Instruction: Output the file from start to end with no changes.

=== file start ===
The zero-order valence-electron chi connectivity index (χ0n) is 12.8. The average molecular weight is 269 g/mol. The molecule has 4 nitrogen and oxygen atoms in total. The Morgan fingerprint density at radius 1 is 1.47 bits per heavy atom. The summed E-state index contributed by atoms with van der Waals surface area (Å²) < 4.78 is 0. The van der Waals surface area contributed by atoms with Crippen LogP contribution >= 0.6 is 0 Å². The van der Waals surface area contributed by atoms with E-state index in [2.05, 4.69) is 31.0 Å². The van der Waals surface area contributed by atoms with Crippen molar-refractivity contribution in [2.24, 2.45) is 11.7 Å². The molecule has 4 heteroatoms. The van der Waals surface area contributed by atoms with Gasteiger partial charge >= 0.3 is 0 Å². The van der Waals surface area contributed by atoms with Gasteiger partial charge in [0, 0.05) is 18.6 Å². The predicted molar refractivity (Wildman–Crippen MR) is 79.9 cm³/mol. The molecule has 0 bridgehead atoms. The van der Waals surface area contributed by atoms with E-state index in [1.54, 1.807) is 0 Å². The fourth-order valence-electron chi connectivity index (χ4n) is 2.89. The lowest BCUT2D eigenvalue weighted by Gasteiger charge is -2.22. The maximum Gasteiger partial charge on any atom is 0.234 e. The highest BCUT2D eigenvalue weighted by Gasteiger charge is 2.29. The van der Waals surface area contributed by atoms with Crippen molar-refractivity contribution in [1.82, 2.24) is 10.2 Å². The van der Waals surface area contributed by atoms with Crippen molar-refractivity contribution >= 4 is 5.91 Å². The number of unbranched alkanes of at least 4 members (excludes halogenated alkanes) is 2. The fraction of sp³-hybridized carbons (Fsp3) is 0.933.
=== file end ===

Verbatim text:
The zero-order valence-electron chi connectivity index (χ0n) is 12.8. The average molecular weight is 269 g/mol. The molecule has 4 nitrogen and oxygen atoms in total. The Morgan fingerprint density at radius 1 is 1.47 bits per heavy atom. The summed E-state index contributed by atoms with van der Waals surface area (Å²) < 4.78 is 0. The van der Waals surface area contributed by atoms with Crippen LogP contribution >= 0.6 is 0 Å². The van der Waals surface area contributed by atoms with E-state index in [2.05, 4.69) is 31.0 Å². The van der Waals surface area contributed by atoms with Crippen molar-refractivity contribution in [2.24, 2.45) is 11.7 Å². The molecule has 4 heteroatoms. The van der Waals surface area contributed by atoms with Gasteiger partial charge >= 0.3 is 0 Å². The van der Waals surface area contributed by atoms with Gasteiger partial charge in [0, 0.05) is 18.6 Å². The predicted molar refractivity (Wildman–Crippen MR) is 79.9 cm³/mol. The molecule has 0 bridgehead atoms. The van der Waals surface area contributed by atoms with E-state index in [1.54, 1.807) is 0 Å². The fourth-order valence-electron chi connectivity index (χ4n) is 2.89. The lowest BCUT2D eigenvalue weighted by Gasteiger charge is -2.22. The maximum Gasteiger partial charge on any atom is 0.234 e. The highest BCUT2D eigenvalue weighted by Gasteiger charge is 2.29. The van der Waals surface area contributed by atoms with Crippen molar-refractivity contribution in [1.82, 2.24) is 10.2 Å². The van der Waals surface area contributed by atoms with Crippen molar-refractivity contribution >= 4 is 5.91 Å². The number of unbranched alkanes of at least 4 members (excludes halogenated alkanes) is 2. The fraction of sp³-hybridized carbons (Fsp3) is 0.933.